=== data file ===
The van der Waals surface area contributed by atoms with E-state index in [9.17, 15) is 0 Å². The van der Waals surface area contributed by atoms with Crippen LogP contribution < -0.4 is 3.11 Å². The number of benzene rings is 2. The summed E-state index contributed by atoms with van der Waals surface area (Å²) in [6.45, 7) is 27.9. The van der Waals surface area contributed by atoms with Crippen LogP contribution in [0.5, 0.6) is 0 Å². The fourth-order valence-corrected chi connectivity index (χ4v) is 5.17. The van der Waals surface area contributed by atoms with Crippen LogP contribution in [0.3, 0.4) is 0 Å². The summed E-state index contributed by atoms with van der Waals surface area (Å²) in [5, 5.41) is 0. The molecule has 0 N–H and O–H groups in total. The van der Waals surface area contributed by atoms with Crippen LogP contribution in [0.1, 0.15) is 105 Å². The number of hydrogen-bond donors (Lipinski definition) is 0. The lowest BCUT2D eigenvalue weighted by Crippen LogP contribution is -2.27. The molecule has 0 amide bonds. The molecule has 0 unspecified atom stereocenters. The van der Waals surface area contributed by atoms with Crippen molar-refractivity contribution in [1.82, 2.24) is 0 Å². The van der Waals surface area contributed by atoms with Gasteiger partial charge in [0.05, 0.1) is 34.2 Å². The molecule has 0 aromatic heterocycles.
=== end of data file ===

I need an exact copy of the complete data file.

The van der Waals surface area contributed by atoms with E-state index in [9.17, 15) is 0 Å². The van der Waals surface area contributed by atoms with Crippen LogP contribution < -0.4 is 3.11 Å². The number of benzene rings is 2. The summed E-state index contributed by atoms with van der Waals surface area (Å²) in [6.45, 7) is 27.9. The van der Waals surface area contributed by atoms with Crippen LogP contribution in [0.5, 0.6) is 0 Å². The fourth-order valence-corrected chi connectivity index (χ4v) is 5.17. The van der Waals surface area contributed by atoms with Crippen LogP contribution in [0.3, 0.4) is 0 Å². The summed E-state index contributed by atoms with van der Waals surface area (Å²) in [5, 5.41) is 0. The molecule has 0 N–H and O–H groups in total. The van der Waals surface area contributed by atoms with Crippen LogP contribution in [0.1, 0.15) is 105 Å². The number of hydrogen-bond donors (Lipinski definition) is 0. The lowest BCUT2D eigenvalue weighted by Crippen LogP contribution is -2.27. The molecule has 0 amide bonds. The molecule has 0 unspecified atom stereocenters. The van der Waals surface area contributed by atoms with Crippen molar-refractivity contribution in [1.82, 2.24) is 0 Å². The van der Waals surface area contributed by atoms with Gasteiger partial charge in [0.05, 0.1) is 34.2 Å². The molecule has 0 aromatic heterocycles.